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Horn of the Rhino > Weight of Coronation > Reviews
Horn of the Rhino - Weight of Coronation

Simple and cohesive, the epitome of brutality! - 95%

Kenneth Augustus, December 29th, 2014

I'm not one to usually write music reviews, but having recently uncovered this gem, I felt obligated to write my thoughts on what is quickly becoming one of my favourite albums of all time.

I originally purchased this album solely based on Rafael Garres' bitchin' album art without even knowing what genre it was. Looking at that awesome skull-faced pregnant girl on the cover, can you blame me? But Weight of Coronation isn't just a pretty face. It's one of the most brutal heavy metal albums to which I've ever listened. As soon I fired up "Speaking in Tongues", I was hooked from that first riff. Like the band's previous work, this album fits nicely in the sludge/doom metal genre. Unlike their previous work however, the lead singer Javier Gálvez's vocals are in full effect, contrasting the dark, visceral imagery and heavy instrumentation with a powerful, melodic voice.

The album occasionally dips into thrash territory, but with a heavier, deeper groove. The song structures, whilst somewhat varied, are still repetitive enough that doom fans will find plenty to enjoy with this record, especially with three songs going well over the ten minute mark. Compared to the band's earlier projects (under the name Rhino), the vocals are much cleaner, and the sound feels far more developed and nuanced, thanks in large part to the addition of acoustics and even an organ, highlighting the heavy grooves with an epic, ethereal melody.

Overall, I'd say that the mix works. You wouldn't think that 'melodic' and 'sludge' could ever coexist, but it can. Furthermore, the Spanish trio from Bilbao makes me think it should. This contrast is best seen around 6:40 of "Crushed and Dragged to the Swamp", at which point Gálvez swaps out his electric guitar for an acoustic one, used in conjunction with his haunting echoes. This goes on for a little over a minute, until the distorted guitar returns for a few simple notes before the drums and vocals kick back in for the refrain. Though this is only a small part of one song, I feel it epitomises the album well.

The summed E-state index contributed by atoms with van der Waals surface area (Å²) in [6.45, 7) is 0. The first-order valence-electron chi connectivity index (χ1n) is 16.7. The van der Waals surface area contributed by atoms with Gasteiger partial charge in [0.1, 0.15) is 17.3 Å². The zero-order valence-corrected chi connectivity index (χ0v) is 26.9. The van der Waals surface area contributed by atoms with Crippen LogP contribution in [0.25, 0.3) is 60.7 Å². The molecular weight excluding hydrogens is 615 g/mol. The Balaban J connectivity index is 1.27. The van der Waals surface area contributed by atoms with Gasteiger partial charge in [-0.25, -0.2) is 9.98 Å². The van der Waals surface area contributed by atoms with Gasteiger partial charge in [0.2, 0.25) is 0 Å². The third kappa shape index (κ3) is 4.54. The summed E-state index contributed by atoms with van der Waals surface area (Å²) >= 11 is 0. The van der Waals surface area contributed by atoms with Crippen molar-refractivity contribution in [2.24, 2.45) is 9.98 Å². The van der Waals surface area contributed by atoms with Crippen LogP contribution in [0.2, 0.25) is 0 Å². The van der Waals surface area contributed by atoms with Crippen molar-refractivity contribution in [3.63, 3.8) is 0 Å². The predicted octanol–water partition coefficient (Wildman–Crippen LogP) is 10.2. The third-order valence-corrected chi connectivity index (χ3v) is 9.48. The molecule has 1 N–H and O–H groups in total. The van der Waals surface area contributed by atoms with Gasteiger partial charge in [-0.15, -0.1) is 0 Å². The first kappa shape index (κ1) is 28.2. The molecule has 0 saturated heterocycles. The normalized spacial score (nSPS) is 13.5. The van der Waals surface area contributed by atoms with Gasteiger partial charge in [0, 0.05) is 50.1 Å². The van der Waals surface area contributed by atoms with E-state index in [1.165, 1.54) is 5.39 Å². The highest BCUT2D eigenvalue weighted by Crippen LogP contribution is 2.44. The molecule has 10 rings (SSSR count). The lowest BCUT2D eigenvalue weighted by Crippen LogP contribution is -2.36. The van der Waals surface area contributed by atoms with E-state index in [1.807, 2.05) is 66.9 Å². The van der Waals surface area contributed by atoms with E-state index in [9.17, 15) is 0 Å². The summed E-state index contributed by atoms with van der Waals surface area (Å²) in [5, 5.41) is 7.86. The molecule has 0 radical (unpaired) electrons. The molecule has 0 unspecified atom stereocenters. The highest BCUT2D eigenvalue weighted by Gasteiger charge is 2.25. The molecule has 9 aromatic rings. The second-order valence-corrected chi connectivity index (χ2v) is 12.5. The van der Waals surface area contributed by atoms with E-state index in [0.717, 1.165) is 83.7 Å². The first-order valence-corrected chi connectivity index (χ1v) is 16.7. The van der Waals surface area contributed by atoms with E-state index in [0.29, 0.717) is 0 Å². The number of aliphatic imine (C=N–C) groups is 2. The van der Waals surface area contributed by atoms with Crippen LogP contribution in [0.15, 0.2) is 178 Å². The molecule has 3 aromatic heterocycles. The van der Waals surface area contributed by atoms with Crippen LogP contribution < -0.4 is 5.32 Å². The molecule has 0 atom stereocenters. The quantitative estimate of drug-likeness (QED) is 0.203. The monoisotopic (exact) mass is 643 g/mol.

In fact, I'd say brutal simplicity is the best way to describe this whole album. Like any other doom album, simple, repetitive riffs account for the meat of the songs, but each is highlighted with, again, the powerful vocals, which have improved significantly since their first album, Breed The Chosen One, which I felt dipped a bit too far into thrash at times. Rather than forsake their roots as a sludge doom band, they've embraced it and taken it in a different direction, in which sinister, droning riffs collide with dulcet hymns spoken from the mouth of an evil priest. spoken In fact, there's plenty of variety to be found on Weight of Coronation, from the soul-crushing intensity of "Southern Beast" to the dark and ethereal gospel that is "Sovereign", each song is enjoyable to listen to, all sixty-eight minutes of it. That said, if you have little taste for droning music, you may find yourself getting bored, as the shortest song on the album is still nearly five minutes long.